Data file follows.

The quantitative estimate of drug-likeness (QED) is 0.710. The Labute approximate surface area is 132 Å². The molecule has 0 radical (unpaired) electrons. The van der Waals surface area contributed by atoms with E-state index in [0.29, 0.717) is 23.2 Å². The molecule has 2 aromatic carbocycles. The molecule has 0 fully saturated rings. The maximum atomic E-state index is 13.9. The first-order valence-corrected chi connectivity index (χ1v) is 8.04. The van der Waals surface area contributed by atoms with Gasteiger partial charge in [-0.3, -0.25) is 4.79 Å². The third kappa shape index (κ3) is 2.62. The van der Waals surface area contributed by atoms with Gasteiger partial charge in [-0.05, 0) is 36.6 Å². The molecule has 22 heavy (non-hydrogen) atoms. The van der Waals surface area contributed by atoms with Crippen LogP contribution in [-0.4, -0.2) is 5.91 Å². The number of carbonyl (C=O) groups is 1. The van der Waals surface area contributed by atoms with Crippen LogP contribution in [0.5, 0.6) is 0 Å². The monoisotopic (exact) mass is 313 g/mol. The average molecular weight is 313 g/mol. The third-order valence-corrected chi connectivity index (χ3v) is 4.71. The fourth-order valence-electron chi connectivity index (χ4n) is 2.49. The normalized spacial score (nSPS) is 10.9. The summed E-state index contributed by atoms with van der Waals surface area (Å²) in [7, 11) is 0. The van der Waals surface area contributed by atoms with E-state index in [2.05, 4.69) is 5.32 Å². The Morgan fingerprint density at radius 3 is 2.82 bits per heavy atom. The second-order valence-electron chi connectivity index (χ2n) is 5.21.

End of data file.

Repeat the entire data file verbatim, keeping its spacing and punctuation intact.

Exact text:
The quantitative estimate of drug-likeness (QED) is 0.710. The Labute approximate surface area is 132 Å². The molecule has 0 radical (unpaired) electrons. The van der Waals surface area contributed by atoms with E-state index in [0.29, 0.717) is 23.2 Å². The molecule has 2 aromatic carbocycles. The molecule has 0 fully saturated rings. The maximum atomic E-state index is 13.9. The first-order valence-corrected chi connectivity index (χ1v) is 8.04. The van der Waals surface area contributed by atoms with Gasteiger partial charge in [-0.3, -0.25) is 4.79 Å². The third kappa shape index (κ3) is 2.62. The van der Waals surface area contributed by atoms with Gasteiger partial charge in [-0.05, 0) is 36.6 Å². The molecule has 22 heavy (non-hydrogen) atoms. The van der Waals surface area contributed by atoms with Crippen LogP contribution in [-0.4, -0.2) is 5.91 Å². The number of carbonyl (C=O) groups is 1. The van der Waals surface area contributed by atoms with Crippen LogP contribution in [0.5, 0.6) is 0 Å². The monoisotopic (exact) mass is 313 g/mol. The average molecular weight is 313 g/mol. The third-order valence-corrected chi connectivity index (χ3v) is 4.71. The fourth-order valence-electron chi connectivity index (χ4n) is 2.49. The normalized spacial score (nSPS) is 10.9. The summed E-state index contributed by atoms with van der Waals surface area (Å²) in [7, 11) is 0. The van der Waals surface area contributed by atoms with E-state index in [2.05, 4.69) is 5.32 Å². The Morgan fingerprint density at radius 3 is 2.82 bits per heavy atom. The second-order valence-electron chi connectivity index (χ2n) is 5.21.